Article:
We’re delighted to report that for the first time, thousands of SMEs who have suffered at the hands of RBS’ notorious Global Restructuring Group will now have the opportunity to receive a refund for consequential losses.
The GRG has been exposed as having a vulturesque predilection for squeezing income (and assets) from SMEs, with many blaming the Group for destroying their livelihoods.
What are consequential losses? Put simply, they are the ‘indirect’ losses caused by the Bank’s behaviour. Typically, our clients argue that they would have invested in their care homes, hotels or into commercial property development. Conversely, they would not have been forced to sell assets at fire-sale prices at the trough of the recession. Consequential losses are not straightforward to argue and need strong evidence (specialist technical advice is required, including that of forensic accountants and solicitors) but we have seen some of the largest private property firms in the UK successfully argue for such losses. Sometimes, these consequential losses can in fact be multiple times the size of the ‘direct’ losses caused by the Bank.
RBS has so far received 1,276 complaints against the GRG since the compensation scheme was introduced in 2016; fewer than one in five allegations of mistreatment have been upheld and the total RBS paid out for direct losses amounts to a paltry £3.6m, with the bank drawing criticism from both the Treasury Select Committee and the All-Party Parliamentary Group on Fair Business Banking.
Vedanta Hedging have long argued that most SMEs found themselves relegated to the GRG as a result of being mis-sold derivative hedging products – such as interest rate swaps and collars – which subsequently incurred very large losses, both direct and consequential. In fact, just last month I discussed this with Nicky Morgan MP, the Treasury Select Committee chair, highlighting RBS’ damaging policy of resisting independent third party involvement in the consequential loss aspect of compensation claims – typically the lion share of the total claim quantum!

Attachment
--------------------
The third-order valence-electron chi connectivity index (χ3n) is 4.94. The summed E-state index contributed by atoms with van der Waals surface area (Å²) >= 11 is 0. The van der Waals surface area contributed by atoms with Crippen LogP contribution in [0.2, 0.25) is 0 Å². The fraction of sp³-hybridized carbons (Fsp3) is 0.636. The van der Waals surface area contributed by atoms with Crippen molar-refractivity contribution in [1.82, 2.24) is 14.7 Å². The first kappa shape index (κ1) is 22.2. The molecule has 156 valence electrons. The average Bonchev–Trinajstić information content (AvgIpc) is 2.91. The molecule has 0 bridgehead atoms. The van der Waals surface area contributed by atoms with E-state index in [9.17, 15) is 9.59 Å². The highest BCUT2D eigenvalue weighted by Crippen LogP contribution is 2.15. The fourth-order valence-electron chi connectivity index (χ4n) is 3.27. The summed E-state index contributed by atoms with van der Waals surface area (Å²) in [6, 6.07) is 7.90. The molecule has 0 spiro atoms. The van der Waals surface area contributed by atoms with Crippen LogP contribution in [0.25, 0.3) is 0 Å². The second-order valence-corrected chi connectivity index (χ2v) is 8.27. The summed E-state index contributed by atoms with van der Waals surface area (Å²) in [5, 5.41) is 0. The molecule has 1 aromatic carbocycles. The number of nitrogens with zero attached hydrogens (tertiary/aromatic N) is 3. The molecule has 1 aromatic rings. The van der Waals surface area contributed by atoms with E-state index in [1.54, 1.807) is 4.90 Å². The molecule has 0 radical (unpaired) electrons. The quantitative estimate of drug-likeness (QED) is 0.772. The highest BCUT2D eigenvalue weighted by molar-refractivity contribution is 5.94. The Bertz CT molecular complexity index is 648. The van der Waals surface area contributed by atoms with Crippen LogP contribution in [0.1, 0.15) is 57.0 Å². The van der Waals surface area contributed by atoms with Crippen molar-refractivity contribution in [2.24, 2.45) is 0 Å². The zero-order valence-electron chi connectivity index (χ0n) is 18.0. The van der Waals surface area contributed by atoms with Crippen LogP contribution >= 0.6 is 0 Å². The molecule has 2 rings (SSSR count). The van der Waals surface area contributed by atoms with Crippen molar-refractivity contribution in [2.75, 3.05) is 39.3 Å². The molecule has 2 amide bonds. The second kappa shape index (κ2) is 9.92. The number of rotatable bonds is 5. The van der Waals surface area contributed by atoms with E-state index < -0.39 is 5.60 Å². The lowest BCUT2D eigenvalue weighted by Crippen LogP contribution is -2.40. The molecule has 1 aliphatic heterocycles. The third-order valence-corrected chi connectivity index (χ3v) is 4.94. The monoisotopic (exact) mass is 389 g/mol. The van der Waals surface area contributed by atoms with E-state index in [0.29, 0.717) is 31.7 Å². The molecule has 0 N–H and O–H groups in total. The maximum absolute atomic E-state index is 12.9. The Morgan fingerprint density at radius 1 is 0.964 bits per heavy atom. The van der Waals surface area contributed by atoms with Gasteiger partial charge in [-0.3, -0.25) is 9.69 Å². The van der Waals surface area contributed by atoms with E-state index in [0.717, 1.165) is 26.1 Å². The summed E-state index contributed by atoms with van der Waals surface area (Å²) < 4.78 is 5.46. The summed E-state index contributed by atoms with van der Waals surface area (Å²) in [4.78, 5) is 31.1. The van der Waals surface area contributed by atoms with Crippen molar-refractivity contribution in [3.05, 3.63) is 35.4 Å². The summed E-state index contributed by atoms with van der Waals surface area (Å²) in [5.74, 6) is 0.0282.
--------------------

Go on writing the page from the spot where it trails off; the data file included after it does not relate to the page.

I am therefore particularly pleased to hear that RBS have just now changed their tune, with negotiations underway for Sir William Blackburne, a former High Court judge, to provide independent oversight of consequential loss claims, supplementing his existing responsibility for supervising direct losses.
However, it is still essential for SMEs seeking redress to take every care to properly substantiate their claim, particularly the consequential loss aspect, to mitigate the risk of having part or all of their loss quantum rejected, as was the case with many SMEs who did not seek independent advice during the FCA IRHP Review. Thus far, every single one of our clients have obtained some sort of redress before ever reaching the High Court – do get in touch if you’d like to discuss.